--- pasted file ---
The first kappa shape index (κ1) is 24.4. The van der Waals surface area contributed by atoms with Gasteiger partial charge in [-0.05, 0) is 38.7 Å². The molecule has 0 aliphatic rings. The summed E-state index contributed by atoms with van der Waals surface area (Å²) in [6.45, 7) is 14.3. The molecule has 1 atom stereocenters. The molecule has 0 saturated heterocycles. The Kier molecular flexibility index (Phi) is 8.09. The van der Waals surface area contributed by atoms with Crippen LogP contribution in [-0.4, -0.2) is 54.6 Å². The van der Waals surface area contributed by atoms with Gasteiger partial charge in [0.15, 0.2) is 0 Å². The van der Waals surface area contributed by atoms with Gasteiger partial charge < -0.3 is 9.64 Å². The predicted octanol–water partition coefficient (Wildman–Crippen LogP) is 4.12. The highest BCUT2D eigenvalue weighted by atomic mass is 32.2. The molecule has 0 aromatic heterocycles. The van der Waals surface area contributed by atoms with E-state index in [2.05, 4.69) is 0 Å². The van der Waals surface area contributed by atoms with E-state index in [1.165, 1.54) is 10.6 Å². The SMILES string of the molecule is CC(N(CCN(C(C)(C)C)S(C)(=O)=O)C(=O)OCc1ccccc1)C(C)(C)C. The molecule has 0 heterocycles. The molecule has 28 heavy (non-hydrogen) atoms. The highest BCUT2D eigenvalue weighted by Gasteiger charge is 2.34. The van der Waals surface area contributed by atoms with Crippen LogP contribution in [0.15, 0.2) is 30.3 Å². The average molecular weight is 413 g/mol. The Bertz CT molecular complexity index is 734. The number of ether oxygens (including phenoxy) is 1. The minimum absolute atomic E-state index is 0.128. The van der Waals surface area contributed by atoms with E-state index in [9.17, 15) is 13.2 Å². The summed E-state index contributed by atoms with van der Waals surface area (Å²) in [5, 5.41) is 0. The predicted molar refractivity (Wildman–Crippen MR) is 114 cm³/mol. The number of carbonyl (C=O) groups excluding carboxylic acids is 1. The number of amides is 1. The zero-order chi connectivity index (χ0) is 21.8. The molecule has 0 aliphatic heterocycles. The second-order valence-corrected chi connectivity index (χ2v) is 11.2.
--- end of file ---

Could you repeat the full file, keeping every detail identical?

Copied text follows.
The first kappa shape index (κ1) is 24.4. The van der Waals surface area contributed by atoms with Gasteiger partial charge in [-0.05, 0) is 38.7 Å². The molecule has 0 aliphatic rings. The summed E-state index contributed by atoms with van der Waals surface area (Å²) in [6.45, 7) is 14.3. The molecule has 1 atom stereocenters. The molecule has 0 saturated heterocycles. The Kier molecular flexibility index (Phi) is 8.09. The van der Waals surface area contributed by atoms with Crippen LogP contribution in [-0.4, -0.2) is 54.6 Å². The van der Waals surface area contributed by atoms with Gasteiger partial charge in [0.15, 0.2) is 0 Å². The van der Waals surface area contributed by atoms with Gasteiger partial charge < -0.3 is 9.64 Å². The predicted octanol–water partition coefficient (Wildman–Crippen LogP) is 4.12. The highest BCUT2D eigenvalue weighted by atomic mass is 32.2. The molecule has 0 aromatic heterocycles. The van der Waals surface area contributed by atoms with E-state index in [2.05, 4.69) is 0 Å². The van der Waals surface area contributed by atoms with E-state index in [1.165, 1.54) is 10.6 Å². The SMILES string of the molecule is CC(N(CCN(C(C)(C)C)S(C)(=O)=O)C(=O)OCc1ccccc1)C(C)(C)C. The molecule has 0 heterocycles. The molecule has 28 heavy (non-hydrogen) atoms. The highest BCUT2D eigenvalue weighted by Gasteiger charge is 2.34. The van der Waals surface area contributed by atoms with Crippen LogP contribution in [0.15, 0.2) is 30.3 Å². The average molecular weight is 413 g/mol. The Bertz CT molecular complexity index is 734. The number of ether oxygens (including phenoxy) is 1. The minimum absolute atomic E-state index is 0.128. The van der Waals surface area contributed by atoms with E-state index in [9.17, 15) is 13.2 Å². The summed E-state index contributed by atoms with van der Waals surface area (Å²) in [5, 5.41) is 0. The predicted molar refractivity (Wildman–Crippen MR) is 114 cm³/mol. The number of carbonyl (C=O) groups excluding carboxylic acids is 1. The number of amides is 1. The zero-order chi connectivity index (χ0) is 21.8. The molecule has 0 aliphatic heterocycles. The second-order valence-corrected chi connectivity index (χ2v) is 11.2.